Bronchopulmonary dysplasia is the most common cause of chronic pulmonary disease in premature infants. Airway inflammation appears to play a major pathogenetic role together with barotrauma and oxygen toxicity. The aim of the present study was to determine the effect of a 15-d exposure to moderate hyperoxia (Fio2, 50%) on airway reactivity and inflammatory response in neonatal and adult rats. We studied in isolated tracheal rings the 1) isometric contraction to cumulative concentrations of carbachol (10−8 to 10−3 M);2) epithelial, submucosal, smooth muscle, and connective tissue surface area; and 3) distribution of inflammatory cells (mastocytes, granulocytes, macrophages) by using MAb. Reactivity to carbachol was significantly increased in the hyperoxic pups, in which a 13% increase in tracheal smooth muscle surface area was observed. Type-I mast cells and macrophages (submucosa and connective tissue) and granulocytes (connective tissue) were increased in the neonatal hyperoxic group. Hyperoxia did not influence functional, morphometric, or cellular data in adult rats. In conclusion, exposure of newborn rats to moderate hyperoxia induces airway hyperresponsiveness and histologic changes similar to those reported in bronchopulmonary dysplasia. Hyperresponsiveness may be ascribed to an increase in smooth muscle related to the release of yet undetermined mediators by inflammatory cells infiltrating the airways. Lung immaturity definitely plays a role because similar alterations are not observed in adult rats.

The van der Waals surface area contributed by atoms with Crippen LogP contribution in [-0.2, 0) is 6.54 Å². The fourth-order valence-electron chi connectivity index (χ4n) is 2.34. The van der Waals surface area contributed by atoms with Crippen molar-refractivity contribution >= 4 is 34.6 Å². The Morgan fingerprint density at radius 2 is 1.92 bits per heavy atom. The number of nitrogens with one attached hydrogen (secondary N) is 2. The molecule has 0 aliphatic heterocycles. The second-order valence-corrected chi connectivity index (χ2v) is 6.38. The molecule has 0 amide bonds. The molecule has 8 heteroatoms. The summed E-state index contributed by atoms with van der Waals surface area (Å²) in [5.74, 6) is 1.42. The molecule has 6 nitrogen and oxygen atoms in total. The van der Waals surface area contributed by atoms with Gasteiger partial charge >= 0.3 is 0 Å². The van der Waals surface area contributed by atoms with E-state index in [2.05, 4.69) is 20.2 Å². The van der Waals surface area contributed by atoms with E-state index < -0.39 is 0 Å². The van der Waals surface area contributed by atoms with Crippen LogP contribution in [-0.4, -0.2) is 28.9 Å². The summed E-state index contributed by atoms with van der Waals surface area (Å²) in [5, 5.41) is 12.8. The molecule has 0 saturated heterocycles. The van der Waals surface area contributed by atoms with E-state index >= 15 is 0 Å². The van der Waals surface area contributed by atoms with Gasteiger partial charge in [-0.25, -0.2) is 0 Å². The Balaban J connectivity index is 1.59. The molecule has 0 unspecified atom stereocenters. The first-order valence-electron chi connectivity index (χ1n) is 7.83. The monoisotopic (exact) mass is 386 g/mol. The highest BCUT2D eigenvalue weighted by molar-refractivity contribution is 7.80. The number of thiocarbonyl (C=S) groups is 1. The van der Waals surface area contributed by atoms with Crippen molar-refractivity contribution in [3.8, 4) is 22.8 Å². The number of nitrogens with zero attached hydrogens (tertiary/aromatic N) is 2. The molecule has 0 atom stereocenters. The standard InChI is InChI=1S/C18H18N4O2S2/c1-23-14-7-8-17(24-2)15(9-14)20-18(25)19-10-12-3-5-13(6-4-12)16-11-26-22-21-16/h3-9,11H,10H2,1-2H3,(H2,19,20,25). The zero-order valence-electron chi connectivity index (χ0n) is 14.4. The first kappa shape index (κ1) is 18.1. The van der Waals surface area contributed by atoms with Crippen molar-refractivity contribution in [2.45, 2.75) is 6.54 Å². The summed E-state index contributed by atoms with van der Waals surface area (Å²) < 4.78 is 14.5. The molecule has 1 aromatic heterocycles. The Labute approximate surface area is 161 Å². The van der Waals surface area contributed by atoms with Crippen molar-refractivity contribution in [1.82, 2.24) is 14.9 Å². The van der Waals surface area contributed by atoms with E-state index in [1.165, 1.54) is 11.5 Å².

BPD, the most common chronic obstructive pulmonary disease in children, develops mostly in premature infants who require prolonged ventilation and/or O2 therapy (1). Airway hyperreactivity, which can persist into adolescence, is recognized as one of the long-term sequelae of this condition.
Despite improved neonatal care, including surfactant therapy and new ventilation modalities such as high-frequency oscillation, the incidence of BPD is increasing. The precise etiology of the disease remains unclear. Barotrauma related to ventilation induces airway remodeling and hyperreactivity by overdistension of lung tissue (2). However, hyperoxia, which causes more significant physiologic, inflammatory, and histologic changes than barotrauma alone, may play a critical role in the etiology of airway hyperreactivity related to BPD (3). Similar to asthma, pulmonary inflammation is believed to play an important role in the pathogenesis of chronic lung disease. Histologic features of infants dying from BPD include submucosal edema, chronic inflammation, squamous metaplasia of epithelial cells in large and small airways, thickening of airway smooth muscle, and peribronchiolar fibrosis (4).